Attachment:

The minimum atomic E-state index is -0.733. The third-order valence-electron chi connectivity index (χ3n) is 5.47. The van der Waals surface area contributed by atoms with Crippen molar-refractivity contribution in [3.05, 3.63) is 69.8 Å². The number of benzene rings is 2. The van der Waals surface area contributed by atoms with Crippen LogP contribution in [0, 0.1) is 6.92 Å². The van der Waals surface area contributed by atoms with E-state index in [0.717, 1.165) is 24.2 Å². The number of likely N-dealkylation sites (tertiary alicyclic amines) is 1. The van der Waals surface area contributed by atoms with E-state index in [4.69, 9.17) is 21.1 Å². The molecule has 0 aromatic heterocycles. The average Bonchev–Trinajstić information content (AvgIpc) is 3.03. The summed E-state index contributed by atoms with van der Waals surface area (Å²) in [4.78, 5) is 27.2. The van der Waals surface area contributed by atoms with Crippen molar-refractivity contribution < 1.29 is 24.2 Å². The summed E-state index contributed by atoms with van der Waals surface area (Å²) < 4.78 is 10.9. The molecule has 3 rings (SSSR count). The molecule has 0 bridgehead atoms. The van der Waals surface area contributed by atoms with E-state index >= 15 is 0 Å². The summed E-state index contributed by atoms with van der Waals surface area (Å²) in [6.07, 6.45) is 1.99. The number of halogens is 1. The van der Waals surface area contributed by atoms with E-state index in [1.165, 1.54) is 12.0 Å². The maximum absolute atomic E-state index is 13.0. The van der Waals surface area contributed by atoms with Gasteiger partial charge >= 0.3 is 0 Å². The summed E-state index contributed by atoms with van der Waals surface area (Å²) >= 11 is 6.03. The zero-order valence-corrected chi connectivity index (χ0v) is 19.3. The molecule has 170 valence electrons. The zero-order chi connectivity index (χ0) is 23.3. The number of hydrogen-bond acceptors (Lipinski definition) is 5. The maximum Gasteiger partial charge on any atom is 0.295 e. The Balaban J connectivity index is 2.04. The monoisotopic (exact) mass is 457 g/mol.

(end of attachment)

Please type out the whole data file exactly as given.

The minimum atomic E-state index is -0.733. The third-order valence-electron chi connectivity index (χ3n) is 5.47. The van der Waals surface area contributed by atoms with Crippen molar-refractivity contribution in [3.05, 3.63) is 69.8 Å². The number of benzene rings is 2. The van der Waals surface area contributed by atoms with Crippen LogP contribution in [0, 0.1) is 6.92 Å². The van der Waals surface area contributed by atoms with E-state index in [0.717, 1.165) is 24.2 Å². The number of likely N-dealkylation sites (tertiary alicyclic amines) is 1. The van der Waals surface area contributed by atoms with E-state index in [4.69, 9.17) is 21.1 Å². The molecule has 0 aromatic heterocycles. The average Bonchev–Trinajstić information content (AvgIpc) is 3.03. The summed E-state index contributed by atoms with van der Waals surface area (Å²) in [4.78, 5) is 27.2. The van der Waals surface area contributed by atoms with Crippen molar-refractivity contribution < 1.29 is 24.2 Å². The summed E-state index contributed by atoms with van der Waals surface area (Å²) < 4.78 is 10.9. The molecule has 3 rings (SSSR count). The molecule has 0 bridgehead atoms. The van der Waals surface area contributed by atoms with E-state index >= 15 is 0 Å². The summed E-state index contributed by atoms with van der Waals surface area (Å²) in [6.07, 6.45) is 1.99. The number of halogens is 1. The van der Waals surface area contributed by atoms with E-state index in [1.165, 1.54) is 12.0 Å². The maximum absolute atomic E-state index is 13.0. The van der Waals surface area contributed by atoms with Gasteiger partial charge >= 0.3 is 0 Å². The summed E-state index contributed by atoms with van der Waals surface area (Å²) >= 11 is 6.03. The zero-order valence-corrected chi connectivity index (χ0v) is 19.3. The molecule has 170 valence electrons. The zero-order chi connectivity index (χ0) is 23.3. The number of hydrogen-bond acceptors (Lipinski definition) is 5. The maximum Gasteiger partial charge on any atom is 0.295 e. The Balaban J connectivity index is 2.04. The monoisotopic (exact) mass is 457 g/mol.